Under Apartheid, under the Population Registration Act as amended, the term Cape Coloured referred to a subset of Coloured South Africans, with subjective criteria having been used by the bureaucracy to determine whether a person was a Cape Coloured, or belonged to one of a number of other related subgroups such as the "Cape Malays", or "Other Coloureds".[7][8]

Cape Coloureds in the mediaEdit

Cape Coloured school children in Mitchell's Plain
Cape Coloured children in Bonteheuwel township (Cape Town, South Africa)
The Christmas Bands are a popular Cape Coloured cultural tradition in Cape Town

A group of Cape Coloureds were interviewed in the documentary series Ross Kemp on Gangs. One of the gang members who participated in the interview mentioned that black South Africans have been the main beneficiaries of South African social promotion initiatives while the Cape Coloureds have been further marginalised.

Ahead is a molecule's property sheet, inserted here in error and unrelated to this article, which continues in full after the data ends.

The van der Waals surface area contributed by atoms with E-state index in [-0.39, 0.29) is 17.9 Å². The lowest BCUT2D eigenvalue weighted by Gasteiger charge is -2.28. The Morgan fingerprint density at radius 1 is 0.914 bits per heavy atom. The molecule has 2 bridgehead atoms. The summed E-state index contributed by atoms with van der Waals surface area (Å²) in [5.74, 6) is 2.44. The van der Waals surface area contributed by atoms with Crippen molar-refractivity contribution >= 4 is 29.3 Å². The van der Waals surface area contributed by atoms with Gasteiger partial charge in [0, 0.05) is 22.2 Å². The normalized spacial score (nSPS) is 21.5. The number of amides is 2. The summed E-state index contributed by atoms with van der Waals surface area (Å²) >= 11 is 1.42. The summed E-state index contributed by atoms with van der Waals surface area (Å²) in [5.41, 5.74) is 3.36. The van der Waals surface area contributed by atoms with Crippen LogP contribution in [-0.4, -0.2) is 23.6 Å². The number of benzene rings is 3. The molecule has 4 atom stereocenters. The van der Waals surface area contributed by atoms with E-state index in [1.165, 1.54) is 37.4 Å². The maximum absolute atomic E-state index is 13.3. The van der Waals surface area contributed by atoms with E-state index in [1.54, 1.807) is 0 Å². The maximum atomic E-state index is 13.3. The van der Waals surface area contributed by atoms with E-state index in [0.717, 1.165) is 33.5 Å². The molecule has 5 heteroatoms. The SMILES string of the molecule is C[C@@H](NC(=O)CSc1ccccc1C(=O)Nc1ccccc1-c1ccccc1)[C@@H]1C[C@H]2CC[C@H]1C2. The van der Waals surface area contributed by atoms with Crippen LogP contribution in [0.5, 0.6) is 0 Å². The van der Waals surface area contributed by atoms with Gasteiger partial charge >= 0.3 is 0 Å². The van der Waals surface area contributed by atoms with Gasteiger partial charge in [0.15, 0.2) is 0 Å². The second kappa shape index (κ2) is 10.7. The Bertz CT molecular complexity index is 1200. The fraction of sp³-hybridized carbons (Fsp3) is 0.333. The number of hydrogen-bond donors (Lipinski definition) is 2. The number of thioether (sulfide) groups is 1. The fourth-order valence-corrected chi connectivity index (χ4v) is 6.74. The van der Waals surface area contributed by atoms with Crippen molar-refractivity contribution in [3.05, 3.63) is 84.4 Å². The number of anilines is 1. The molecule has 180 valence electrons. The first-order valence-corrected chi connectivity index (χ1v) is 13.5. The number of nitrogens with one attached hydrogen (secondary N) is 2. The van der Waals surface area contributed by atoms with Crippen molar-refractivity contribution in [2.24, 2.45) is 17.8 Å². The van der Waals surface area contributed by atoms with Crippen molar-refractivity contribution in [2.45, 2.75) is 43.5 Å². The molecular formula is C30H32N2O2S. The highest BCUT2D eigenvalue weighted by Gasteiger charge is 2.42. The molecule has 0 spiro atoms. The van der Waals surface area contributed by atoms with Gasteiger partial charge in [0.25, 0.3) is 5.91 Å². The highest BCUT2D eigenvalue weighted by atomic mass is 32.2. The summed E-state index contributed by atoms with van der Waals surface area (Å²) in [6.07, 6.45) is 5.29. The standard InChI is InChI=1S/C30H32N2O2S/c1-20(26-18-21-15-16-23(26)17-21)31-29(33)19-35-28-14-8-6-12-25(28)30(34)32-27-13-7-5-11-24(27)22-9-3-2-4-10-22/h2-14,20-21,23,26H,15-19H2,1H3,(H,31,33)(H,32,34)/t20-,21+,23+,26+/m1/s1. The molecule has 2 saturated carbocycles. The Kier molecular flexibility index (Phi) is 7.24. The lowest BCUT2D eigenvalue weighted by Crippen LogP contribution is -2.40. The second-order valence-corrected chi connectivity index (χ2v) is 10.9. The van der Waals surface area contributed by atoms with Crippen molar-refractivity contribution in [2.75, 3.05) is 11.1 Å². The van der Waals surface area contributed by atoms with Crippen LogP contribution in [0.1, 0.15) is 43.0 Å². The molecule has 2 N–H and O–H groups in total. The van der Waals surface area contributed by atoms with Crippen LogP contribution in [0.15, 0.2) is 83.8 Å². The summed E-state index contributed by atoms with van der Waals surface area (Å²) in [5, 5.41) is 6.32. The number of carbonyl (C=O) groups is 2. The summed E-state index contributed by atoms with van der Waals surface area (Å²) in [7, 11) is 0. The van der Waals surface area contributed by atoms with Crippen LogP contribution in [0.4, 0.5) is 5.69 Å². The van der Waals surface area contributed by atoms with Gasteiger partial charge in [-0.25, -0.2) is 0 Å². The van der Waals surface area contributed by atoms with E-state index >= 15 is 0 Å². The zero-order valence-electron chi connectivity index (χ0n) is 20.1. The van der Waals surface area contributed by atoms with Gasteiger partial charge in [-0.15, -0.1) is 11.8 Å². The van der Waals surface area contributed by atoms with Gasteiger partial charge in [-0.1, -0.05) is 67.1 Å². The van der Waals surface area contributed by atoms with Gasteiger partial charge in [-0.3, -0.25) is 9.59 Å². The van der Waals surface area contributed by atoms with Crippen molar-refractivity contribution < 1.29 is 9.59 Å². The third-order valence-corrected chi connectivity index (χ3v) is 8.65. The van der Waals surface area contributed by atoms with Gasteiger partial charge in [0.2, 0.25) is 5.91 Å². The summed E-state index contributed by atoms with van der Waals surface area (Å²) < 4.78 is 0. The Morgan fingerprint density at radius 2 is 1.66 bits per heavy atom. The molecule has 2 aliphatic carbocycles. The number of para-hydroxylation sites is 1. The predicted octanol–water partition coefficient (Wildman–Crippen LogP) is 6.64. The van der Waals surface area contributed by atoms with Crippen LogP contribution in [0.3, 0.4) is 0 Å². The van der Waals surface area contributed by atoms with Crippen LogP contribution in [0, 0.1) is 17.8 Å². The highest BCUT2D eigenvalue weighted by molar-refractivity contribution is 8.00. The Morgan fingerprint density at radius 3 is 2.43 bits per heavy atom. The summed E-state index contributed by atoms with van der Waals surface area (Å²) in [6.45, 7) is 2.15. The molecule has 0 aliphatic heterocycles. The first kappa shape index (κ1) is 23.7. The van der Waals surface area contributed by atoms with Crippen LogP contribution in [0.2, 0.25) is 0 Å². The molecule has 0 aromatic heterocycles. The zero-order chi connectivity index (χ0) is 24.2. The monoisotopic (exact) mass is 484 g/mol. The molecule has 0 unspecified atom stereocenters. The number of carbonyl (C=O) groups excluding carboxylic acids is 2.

The film I'm Not Black, I'm Coloured - Identity Crisis at the Cape of Good Hope (Monde World Films, 2009 USA release) is one of the first historical documentary films to explore the legacy of Apartheid through the viewpoint of the Cape Coloured community, including interviews with elders, pastors, members of Parliament, students and everyday people struggling to find their identity in the new South Africa.[9]

Various books have covered the subject matter of Coloured identity and heritage.

Patric Tariq Mellet, heritage activist and author of 'The Camissa Embrace' and co-creator of The Camissa Museum, has composed a vast online blog archive ('Camissa People') of heritage information concerning Coloured ancestry tracing to the Indigenous San and Khoe and Malagasy, East African, Indonesian, Indian, Bengal and Sri Lankan slaves.


The term "coloured" is currently treated as a neutral description in Southern Africa, classifying people of mixed race ancestry.